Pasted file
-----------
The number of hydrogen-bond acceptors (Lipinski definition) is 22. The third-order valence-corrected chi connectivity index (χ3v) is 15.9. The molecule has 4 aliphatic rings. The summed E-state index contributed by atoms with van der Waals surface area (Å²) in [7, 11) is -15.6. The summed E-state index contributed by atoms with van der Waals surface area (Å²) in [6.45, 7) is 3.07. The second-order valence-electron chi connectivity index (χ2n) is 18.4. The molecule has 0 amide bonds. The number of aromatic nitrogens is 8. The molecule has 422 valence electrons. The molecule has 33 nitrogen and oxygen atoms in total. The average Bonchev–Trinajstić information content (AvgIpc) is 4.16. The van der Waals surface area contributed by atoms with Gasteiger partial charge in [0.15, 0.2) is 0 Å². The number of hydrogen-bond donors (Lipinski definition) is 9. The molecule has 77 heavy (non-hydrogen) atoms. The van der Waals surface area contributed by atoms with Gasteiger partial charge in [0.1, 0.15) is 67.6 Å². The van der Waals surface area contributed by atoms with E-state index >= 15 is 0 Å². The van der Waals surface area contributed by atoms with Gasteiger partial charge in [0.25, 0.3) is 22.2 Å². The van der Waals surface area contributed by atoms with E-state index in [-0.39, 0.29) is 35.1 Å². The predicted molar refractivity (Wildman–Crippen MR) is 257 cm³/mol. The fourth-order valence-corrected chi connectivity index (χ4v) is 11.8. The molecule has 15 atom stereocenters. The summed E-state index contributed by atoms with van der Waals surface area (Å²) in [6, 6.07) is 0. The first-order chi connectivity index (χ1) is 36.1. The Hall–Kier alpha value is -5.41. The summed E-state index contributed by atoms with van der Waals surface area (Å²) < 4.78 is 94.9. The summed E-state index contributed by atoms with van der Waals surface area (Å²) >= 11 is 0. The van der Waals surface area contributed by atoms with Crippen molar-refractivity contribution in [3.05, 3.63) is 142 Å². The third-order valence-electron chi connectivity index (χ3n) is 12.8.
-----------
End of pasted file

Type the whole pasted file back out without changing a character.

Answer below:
The number of hydrogen-bond acceptors (Lipinski definition) is 22. The third-order valence-corrected chi connectivity index (χ3v) is 15.9. The molecule has 4 aliphatic rings. The summed E-state index contributed by atoms with van der Waals surface area (Å²) in [7, 11) is -15.6. The summed E-state index contributed by atoms with van der Waals surface area (Å²) in [6.45, 7) is 3.07. The second-order valence-electron chi connectivity index (χ2n) is 18.4. The molecule has 0 amide bonds. The number of aromatic nitrogens is 8. The molecule has 422 valence electrons. The molecule has 33 nitrogen and oxygen atoms in total. The average Bonchev–Trinajstić information content (AvgIpc) is 4.16. The van der Waals surface area contributed by atoms with Gasteiger partial charge in [0.15, 0.2) is 0 Å². The number of hydrogen-bond donors (Lipinski definition) is 9. The molecule has 77 heavy (non-hydrogen) atoms. The van der Waals surface area contributed by atoms with Gasteiger partial charge in [0.1, 0.15) is 67.6 Å². The van der Waals surface area contributed by atoms with E-state index >= 15 is 0 Å². The van der Waals surface area contributed by atoms with Gasteiger partial charge in [0.25, 0.3) is 22.2 Å². The van der Waals surface area contributed by atoms with E-state index in [-0.39, 0.29) is 35.1 Å². The predicted molar refractivity (Wildman–Crippen MR) is 257 cm³/mol. The fourth-order valence-corrected chi connectivity index (χ4v) is 11.8. The molecule has 15 atom stereocenters. The summed E-state index contributed by atoms with van der Waals surface area (Å²) in [6, 6.07) is 0. The first-order chi connectivity index (χ1) is 36.1. The Hall–Kier alpha value is -5.41. The summed E-state index contributed by atoms with van der Waals surface area (Å²) < 4.78 is 94.9. The summed E-state index contributed by atoms with van der Waals surface area (Å²) >= 11 is 0. The van der Waals surface area contributed by atoms with Crippen molar-refractivity contribution in [3.05, 3.63) is 142 Å². The third-order valence-electron chi connectivity index (χ3n) is 12.8.